Russia’s mining industry has a solid reputation in terms of productivity, scope and profitability, though Western sanctions seemed to have cast a dark cloud on it. But 2015 remains a promising year for Russian mining in the eyes of experts for many reasons: First, Russia is naturally abundant in several semi-precious and precious metals, and second, its government is doing everything it can to attract foreign investors.
The abundance of gold and nickel in Russia, in particular, will play a huge part in the success of the country’s mining sector in 2015. Let’s look at the reasons why these two metals will help in the recovery of Russia’s economy.
Russia may be in the early stages of its economic recovery, but the country’s gold mining industry is definitely way ahead. According to a report by Investor Intel, the Russian government is actively promoting the potential of its gold mines to attract foreign investors. It is also laying out a revised state plan that allows more gold production in 2014, which will lead to a sustainable increase of gold production in the coming years.
Sergey Kaszuba, chairman of the Russian Union of Gold Producers, said that this year’s gold production will amount to 298.2 tons, 3 percent higher than the rate in 2014. Kaszuba added that the devaluation of ruble has allowed local gold mining companies to lessen the cost of gold production. This increases profitability in all levels, even if the ruble recovers in 2016.
Russia’s Ministry of Natural Resources has designed a set of amendments allowing foreign countries to conduct explorations and produce gold from the country’s subsoils. The Deputy Minister of Natural Resources, Denis Hramov, revealed that Chinese and several North American countries are starting to show interest in establishing exploration companies in Russia for gold. This does the Russian government a huge favor, as it believes foreign investors can provide a solution to the current shortage of modern mining technologies in the country.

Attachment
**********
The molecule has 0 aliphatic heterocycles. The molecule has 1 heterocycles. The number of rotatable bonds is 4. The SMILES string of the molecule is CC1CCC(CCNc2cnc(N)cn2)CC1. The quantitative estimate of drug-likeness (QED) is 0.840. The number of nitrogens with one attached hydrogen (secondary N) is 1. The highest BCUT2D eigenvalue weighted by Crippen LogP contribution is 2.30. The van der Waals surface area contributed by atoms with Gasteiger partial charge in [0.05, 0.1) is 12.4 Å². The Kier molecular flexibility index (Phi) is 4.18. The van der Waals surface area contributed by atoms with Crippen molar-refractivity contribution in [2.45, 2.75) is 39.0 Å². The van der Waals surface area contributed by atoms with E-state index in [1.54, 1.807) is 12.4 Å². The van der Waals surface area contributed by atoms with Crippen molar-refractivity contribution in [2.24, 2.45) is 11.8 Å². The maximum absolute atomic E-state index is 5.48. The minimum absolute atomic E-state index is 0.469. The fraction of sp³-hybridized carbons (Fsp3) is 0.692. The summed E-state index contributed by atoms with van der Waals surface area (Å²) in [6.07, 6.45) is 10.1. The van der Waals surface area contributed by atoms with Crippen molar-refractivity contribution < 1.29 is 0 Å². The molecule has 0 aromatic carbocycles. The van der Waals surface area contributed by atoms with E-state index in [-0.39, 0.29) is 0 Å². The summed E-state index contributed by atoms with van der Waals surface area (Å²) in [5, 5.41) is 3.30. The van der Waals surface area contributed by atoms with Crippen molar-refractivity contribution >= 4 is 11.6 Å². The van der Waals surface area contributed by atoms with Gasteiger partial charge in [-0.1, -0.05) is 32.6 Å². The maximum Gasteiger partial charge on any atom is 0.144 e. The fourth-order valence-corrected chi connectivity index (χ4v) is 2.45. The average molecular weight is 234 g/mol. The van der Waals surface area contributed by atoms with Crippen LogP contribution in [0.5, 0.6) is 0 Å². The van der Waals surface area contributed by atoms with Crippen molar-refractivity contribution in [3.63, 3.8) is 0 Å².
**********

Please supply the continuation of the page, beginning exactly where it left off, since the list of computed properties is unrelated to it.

Russia’s ambassador to Canada, Alexander Darchiev, stated that Canadian mining company, Kinross Gold, Corp., is one example of a company that plans to expand its business in Russia. “The company plans to expand its operations in Russia, through the participation in new gold mining projects in the country. Kinross Gold Corp. also hopes that the Canadian government will not impose sectoral sanctions against Russia that may significantly complicate its further development in the country,” stated Darchiev.
Russia currently produces 20 percent of the world’s nickel, but it’s not stopping the country from cornering a bigger share of the global market. The future of Russia’s nickel mining looks sterling, thanks to junior exploration companies that are planning to operate in its untouched, mountainous regions in the Far East.
Amur Minerals Corporation (OTC:AMMCF) is in the final stages of securing its exploration license from Russian Prime Minister Dmitry Medvedev. A recent open-pit conceptual study completed in March 2015 revealed that the company’s five deposits at its Kun-Manie mine could yield 67 million tons containing 0.59 percent nickel and 0.18 percent copper.
Once the production license is secured, Amur Minerals will shift from being an exploration company to a pre-production company. Amur Minerals chief executive Robin Young explained in an interview with Proactive Investors that a hardworking team and the addition of a colleague from Moscow proved to be beneficial in easing the known complicated process of securing the license.
“We’re looking forward to it. At that point in time, we’re going to shift from being an exploration company into a pre-production company,” said Young.
“We will have 100 percent equity, while other companies will only have 25 percent, and this goes back to the fact that it has been a long game. And in this long game, we set our license terms and since we’ve honored those terms as a part of this license application, the 25 percent ownership is not impeded upon us as a company,” he added.
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